Fixing thumb stick on game controller

The thumb sticks on my Xbox game controller breaks after a while and no longer centering. This hack fixes it with a metal part.

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Xbox1 and Xbox 360 uses the same Alps part. A plastic dowel inside eventually breaks off and no longer center the stick. This hack replaces the broken plastic bit with metal (a modified M2.4 pop rivet )

The problem with the Xbox 1/Xbox 360  thumb stick is that it relies on a tiny plastic dowel to center the stick. This part along with the dark grey thumb stick comes in one piece from precision injection molding.  The off white plastics parts are used on the contact surfaces to reduce fiction.

I had replaced this same part many times with the "original Alps" replacements I got on Aliexpress, but these days it'll take forever as the global and local logistic are in a mess.

There is a spring that pushes the "gear" part down onto a convex surface at the base.  There are (4) notches to prevent the "gear" from rotating, but there are a lot of slop as it is a loose fit.

The little dowel redirect the side ward force to center the stick. The shear force eventually breaks the joint between the dowel and the rest of the stick. No amount of super glue will help you fix this as the shear strength is much weaker than the adhesive force.

At one point I was thinking about metal casing or turning the part on a lathe as a long term replacement. It took a bit of matching sizes from my parts to come up with this simple hack. I have even tied using a carbon resistor as a proof of concept.  I think this is a  much easier cheap fix with much stronger readily available part.

I replace the cheap plastic dowel with a metal part providing a lot of strength for this hack, so it should out last the rest of the stick. The rivet conveniently goes through the hole in the rest of the stick.  They could have done this fix in the design, but they can't keep selling extra $45 controllers if they last forever.  

I have done the hack with the samples I got with my rivet gun bought at a local hardware store chain a long while (like 10 years) ago. I have placed some rivets on order just an hour ago and won't be expected to see them for another 2 months even if I am lucky. I can't comment on the tolerances of them.

This is the mechanical specs of Aliexpress for the M2.4x6.4 pop rivet. I think they have decided to consolidate the metric part for the imperial market.  M2.4 is pretty close to 6/64".

The actual dimension of the broken dowel is 0.098" dia, so a M2.5 rivet would be a better fit, but they don't come in cheap like parts from China.  The 0.0035" difference between the two is buried in the mechanical tolerance of the rivets.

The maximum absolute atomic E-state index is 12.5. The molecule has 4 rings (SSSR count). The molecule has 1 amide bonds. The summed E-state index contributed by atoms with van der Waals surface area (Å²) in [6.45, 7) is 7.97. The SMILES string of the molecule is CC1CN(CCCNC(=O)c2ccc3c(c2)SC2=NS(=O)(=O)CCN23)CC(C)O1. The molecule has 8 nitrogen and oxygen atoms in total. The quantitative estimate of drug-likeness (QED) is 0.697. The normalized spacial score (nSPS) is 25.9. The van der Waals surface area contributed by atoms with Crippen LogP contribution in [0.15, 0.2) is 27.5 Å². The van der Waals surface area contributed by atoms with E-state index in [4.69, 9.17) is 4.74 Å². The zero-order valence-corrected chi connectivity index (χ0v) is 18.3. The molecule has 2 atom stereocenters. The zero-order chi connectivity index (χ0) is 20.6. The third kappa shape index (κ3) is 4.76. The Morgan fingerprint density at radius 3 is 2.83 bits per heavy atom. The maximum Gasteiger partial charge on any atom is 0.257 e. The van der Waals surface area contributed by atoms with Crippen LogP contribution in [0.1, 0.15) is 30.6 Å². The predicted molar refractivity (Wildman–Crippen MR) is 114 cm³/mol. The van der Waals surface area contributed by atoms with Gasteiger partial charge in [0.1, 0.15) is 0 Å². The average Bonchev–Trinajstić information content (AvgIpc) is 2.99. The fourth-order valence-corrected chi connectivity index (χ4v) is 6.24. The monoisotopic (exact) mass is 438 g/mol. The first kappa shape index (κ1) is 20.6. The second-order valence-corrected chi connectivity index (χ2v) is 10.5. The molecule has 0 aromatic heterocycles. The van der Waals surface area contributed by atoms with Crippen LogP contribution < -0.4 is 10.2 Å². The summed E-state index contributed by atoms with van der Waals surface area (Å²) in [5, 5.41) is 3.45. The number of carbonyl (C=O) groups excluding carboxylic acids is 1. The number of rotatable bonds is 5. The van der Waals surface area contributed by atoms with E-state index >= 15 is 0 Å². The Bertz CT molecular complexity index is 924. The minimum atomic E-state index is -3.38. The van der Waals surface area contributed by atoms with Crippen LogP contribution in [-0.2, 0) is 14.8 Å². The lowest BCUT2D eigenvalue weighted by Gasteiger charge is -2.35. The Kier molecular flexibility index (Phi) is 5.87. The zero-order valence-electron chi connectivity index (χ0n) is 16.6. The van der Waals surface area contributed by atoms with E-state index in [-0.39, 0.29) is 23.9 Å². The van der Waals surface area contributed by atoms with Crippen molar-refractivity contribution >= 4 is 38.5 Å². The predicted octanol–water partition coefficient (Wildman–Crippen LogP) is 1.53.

The 2 pennies rivets are not designed to be precision parts, so there bound to be some mechanical tolerance issues vs the original precision injection molded stick.  You might have to sort the rivets from batches/suppliers if you want the best fit.  

The centering mechanism has a bit of inherent slop at the neutral point even for a non-broken stick unlike a good quality RC stick that uses actual springs for centering. The firmware probably have set aside a deadband region about the neutral point. I cannot see actually the differences in feel and control behavior between my fixed version vs the other stick in actual use.  So in the end, the tolerances of the rivet does not matter.

This hack might also work on other models if they are using the original Alps parts.  e.g. Switch Pro, Xbox one and Playstation. Some of the similar looking off brand lower quality Chinese parts might have slightly different diameters for the dowel. The PCB footprints and dimensions for these parts are mostly interchangeable.

  • 1 × pop rivet M2.4x6mm pop rivet M2.4, length 6.4mm

  • my thoughts and other non-technical stuff

    K.C. Lee05/13/2020 at 10:43 0 comments

    I have previously used a carbon composite resistor as a way of replacing the plastic dowel in my page: Fixing thumb stick on game controller with Inanimate carbon rod as a temporary hack.  It is a bit more messy.  It was working fine until I came up with the rivet idea.

    Until recently, hardware stores here are closed during a soft lock downPostal and courier deliveries are impacted by the lock down as bored people sitting at home ordering stuff. So you got to make do with what you have if you only got a resistor instead of rivets.  

    I prefer critical parts to be made out of metal because of superior strength over injected molded plastics, so naturally I would rather sit down with a file or trying to bend things instead of ''3D printing'' them.

    This project is a definition of a hack as that wasn't the intended purpose, but it mostly fits all the dimensions of an enhanced aftermarket repair part with only a small amount of effort with tools available at home.  I think it fits the theme of 'making tech at home'.

View project log

  • 1
    Remove head from M.24 rivet and file the end smooth

    Bottom rivet: before, Top rivet: After

  • 2
    Trim the length of the other end to less than 0.4"
  • 3
    Disassemble the thumb stick mechanism

    Desolder the thumb stick mechanism from PCB from your game controller.

    There are 4 metal tabs holding the bottom piece.  Use a small screw driver to pry it open.

    The dowel for centering the stick was broken off.  It has to be replaced.

View all 7 instructions

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